Q: You wear a cast and use crutches for 80 percent of the film? Was that a challenge for you?
DeHaan: I grew to really love those things. I’m not saying it was great to get into that cast every day but I grew to love it. I got really good on being on crutches. I saw it as a great tool because it’s just another obstacle that’s in my way. It helped make things more compelling and made my job easier. Running up stairs was more compelling if I had to do it on crutches. Gore would say to me, “Can you do that faster?” And I’d say, “No, I can’t. You put the character on crutches. I don’t know what you want from me.” That was definitely one of the challenges.
Q: You shot part of the film at a German former military hospital. Was it creepy?
DeHaan: Yeah. It’s called Beelitz-Heilstatten and it’s an old military hospital. I think Hitler was cured of polio in that hospital during World War I, so it has this dark history to it. They renovated it a lot for the movie but it definitely had a creepy energy. It was kind of a weird, creepy place.
Q: Your character gets lost in a hazy maze in a scene set in a sauna. What was it like filming that scene?
DeHaan: That scene sums up Gore’s visual style. In a lot of ways, I’m trying to make his vision come to life. A lot of times you have to understand what he’s trying to do in the shot and not just let things fly and not worry about my marks. That was an incredibly technical shot. We shot that towards the end of the shoot. Had we shot it towards the beginning, I think it would have been a lot harder. It was just all about hitting the marks and rehearsing it so I could pull off the performance. They were sliding walls.
Q: What was it like working with your co-star Mia Goth?
DeHaan: She’s super-talented and serious and in it for all the right reasons. She was an easy person to act with. She always was there and listening and perfectly cast. It became about understanding what she means to Lockhart in the movie and then bringing it to life.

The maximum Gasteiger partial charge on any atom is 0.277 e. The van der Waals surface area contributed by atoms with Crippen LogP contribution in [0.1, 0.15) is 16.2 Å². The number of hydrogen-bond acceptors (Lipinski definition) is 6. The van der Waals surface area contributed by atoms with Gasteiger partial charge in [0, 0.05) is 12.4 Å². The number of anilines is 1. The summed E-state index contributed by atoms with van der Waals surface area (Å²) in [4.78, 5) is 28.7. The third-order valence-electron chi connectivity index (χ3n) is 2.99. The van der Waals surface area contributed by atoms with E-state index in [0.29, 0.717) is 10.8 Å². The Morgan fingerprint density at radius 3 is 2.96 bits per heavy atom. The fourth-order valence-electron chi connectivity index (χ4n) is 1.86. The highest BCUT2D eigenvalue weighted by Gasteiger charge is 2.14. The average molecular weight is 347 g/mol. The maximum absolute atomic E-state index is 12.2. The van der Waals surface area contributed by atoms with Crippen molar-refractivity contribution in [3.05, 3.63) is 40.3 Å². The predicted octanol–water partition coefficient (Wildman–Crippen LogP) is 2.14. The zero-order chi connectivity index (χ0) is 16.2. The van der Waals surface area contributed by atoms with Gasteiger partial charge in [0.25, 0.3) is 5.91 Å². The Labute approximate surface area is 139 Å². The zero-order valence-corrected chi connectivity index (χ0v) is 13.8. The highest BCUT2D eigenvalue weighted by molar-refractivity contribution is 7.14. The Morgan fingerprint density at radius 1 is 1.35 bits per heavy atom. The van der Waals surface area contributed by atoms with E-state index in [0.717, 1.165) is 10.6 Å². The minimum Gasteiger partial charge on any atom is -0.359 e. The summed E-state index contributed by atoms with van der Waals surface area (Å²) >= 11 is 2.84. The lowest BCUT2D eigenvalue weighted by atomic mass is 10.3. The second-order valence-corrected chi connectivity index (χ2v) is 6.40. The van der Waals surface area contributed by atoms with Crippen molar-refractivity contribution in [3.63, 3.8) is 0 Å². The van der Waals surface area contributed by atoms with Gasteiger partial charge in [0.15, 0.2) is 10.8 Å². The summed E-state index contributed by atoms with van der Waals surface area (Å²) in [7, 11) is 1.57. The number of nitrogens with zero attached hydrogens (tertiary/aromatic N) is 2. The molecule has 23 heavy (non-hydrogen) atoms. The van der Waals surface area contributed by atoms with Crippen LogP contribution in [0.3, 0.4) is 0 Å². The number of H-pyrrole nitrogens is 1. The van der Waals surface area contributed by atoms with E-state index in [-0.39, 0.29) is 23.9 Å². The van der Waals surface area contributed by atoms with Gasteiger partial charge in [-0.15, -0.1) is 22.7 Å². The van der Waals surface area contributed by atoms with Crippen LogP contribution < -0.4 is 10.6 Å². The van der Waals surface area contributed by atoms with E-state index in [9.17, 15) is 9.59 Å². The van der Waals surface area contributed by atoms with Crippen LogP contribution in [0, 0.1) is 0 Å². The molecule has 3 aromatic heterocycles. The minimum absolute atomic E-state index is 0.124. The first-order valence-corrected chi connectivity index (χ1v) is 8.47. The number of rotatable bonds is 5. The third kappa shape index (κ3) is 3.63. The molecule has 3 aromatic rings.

Q: Is Jason Isaacs as intense in person as his character is onscreen?
DeHaan: In a different way. He’s an old pro. That thing he does he does so well.
Q: The accident scene was intense. You’re spinning around. How was shooting that?
DeHaan: They had a car that was on like a rotisserie rig and they put me in there and rolled it around and around. My arm popped out of its socket during one of the takes. When it did that, I told Gore he had better use that take. He claims he did but I think he actually cut it before my armed popped out.
Q: What was the hardest scene to do?
DeHaan: Not a day went by that was easy. It was five months and it was incredibly physically and psychologically demanding and it was like a marathon. Gore shoots in such a slow, methodical way that it took a lot of patience and perseverance. There were a lot of hard days. It was a tough shoot.
Q: Having worked with Luc Besson in the upcoming sci-fi adventure “Valarian and the City of a Thousand Planets” and with Gore Verbinski on this, how are they similar and how are they different?
DeHaan: They’re pretty different. I made very different movies with them. There’s something about this movie that’s very contained and you can’t miss a beat in it. It all revolves around, in a way, my performance, in that I’m in almost every frame of the movie. The camera’s right in front of me all the way through, and it’s relying on that, whereas “Valarian and the City of a Thousand Planets” is like these intense worlds, everything all around you. There are insane amounts of visual stuff happening all the time. In a way, it’s much more epic in scope. Nothing was practical, so it’s hard to compare the two. But they were both fun to work with in different ways.
Q: You’ve played a number of villains in your career. Are you purposely steering away from villains or are you looking at working with specific people?
DeHaan: It’s just finding the most interesting stuff, the most different kinds of material, different genres and different kinds of parts and challenging myself in different ways because that’s how I’ll get better.
Q: After “The Amazing Spider-Man 2,” were there expectations about what would happen with the Harry Osborn character in the future?
DeHaan: Nothing’s going to happen in the future. In a way, I feel like it gave me a career reboot. If I were still attached to that franchise, I’d be playing the same guy in all these movies in basically a supporting role. And now I’ve been given opportunities to make much original content and be in the lead role. I’ll always be thankful for Spider-Man because if it weren’t for that, I wouldn’t be in this movie or in “Valerian.” In a way, I’ll always be thankful that they rebooted it because I could reboot too.
Q: You’ve been compared to Oscar winner Leonardo DiCaprio. How do you feel being labeled the next Leonardo DiCaprio?
DeHaan: I’ll be the next Leonardo DiCaprio, sure. I’ll take that. There are worse things to be called. I hope so.